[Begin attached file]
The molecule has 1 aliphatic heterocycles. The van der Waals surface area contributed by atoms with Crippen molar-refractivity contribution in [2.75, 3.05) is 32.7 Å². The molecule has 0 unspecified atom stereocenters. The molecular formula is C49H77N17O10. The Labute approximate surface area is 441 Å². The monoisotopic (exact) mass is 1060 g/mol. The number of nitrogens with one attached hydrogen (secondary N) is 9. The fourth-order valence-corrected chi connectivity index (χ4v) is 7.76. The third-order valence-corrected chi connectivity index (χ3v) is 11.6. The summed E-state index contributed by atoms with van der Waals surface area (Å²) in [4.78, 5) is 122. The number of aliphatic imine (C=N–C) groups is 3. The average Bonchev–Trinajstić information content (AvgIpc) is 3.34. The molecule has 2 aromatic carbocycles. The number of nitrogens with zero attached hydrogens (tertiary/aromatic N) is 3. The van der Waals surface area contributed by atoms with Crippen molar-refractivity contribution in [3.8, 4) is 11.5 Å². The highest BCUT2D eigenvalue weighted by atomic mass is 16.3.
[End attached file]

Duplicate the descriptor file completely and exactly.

The molecule has 1 aliphatic heterocycles. The van der Waals surface area contributed by atoms with Crippen molar-refractivity contribution in [2.75, 3.05) is 32.7 Å². The molecule has 0 unspecified atom stereocenters. The molecular formula is C49H77N17O10. The Labute approximate surface area is 441 Å². The monoisotopic (exact) mass is 1060 g/mol. The number of nitrogens with one attached hydrogen (secondary N) is 9. The fourth-order valence-corrected chi connectivity index (χ4v) is 7.76. The third-order valence-corrected chi connectivity index (χ3v) is 11.6. The summed E-state index contributed by atoms with van der Waals surface area (Å²) in [4.78, 5) is 122. The number of aliphatic imine (C=N–C) groups is 3. The average Bonchev–Trinajstić information content (AvgIpc) is 3.34. The molecule has 2 aromatic carbocycles. The number of nitrogens with zero attached hydrogens (tertiary/aromatic N) is 3. The van der Waals surface area contributed by atoms with Crippen molar-refractivity contribution in [3.8, 4) is 11.5 Å². The highest BCUT2D eigenvalue weighted by atomic mass is 16.3.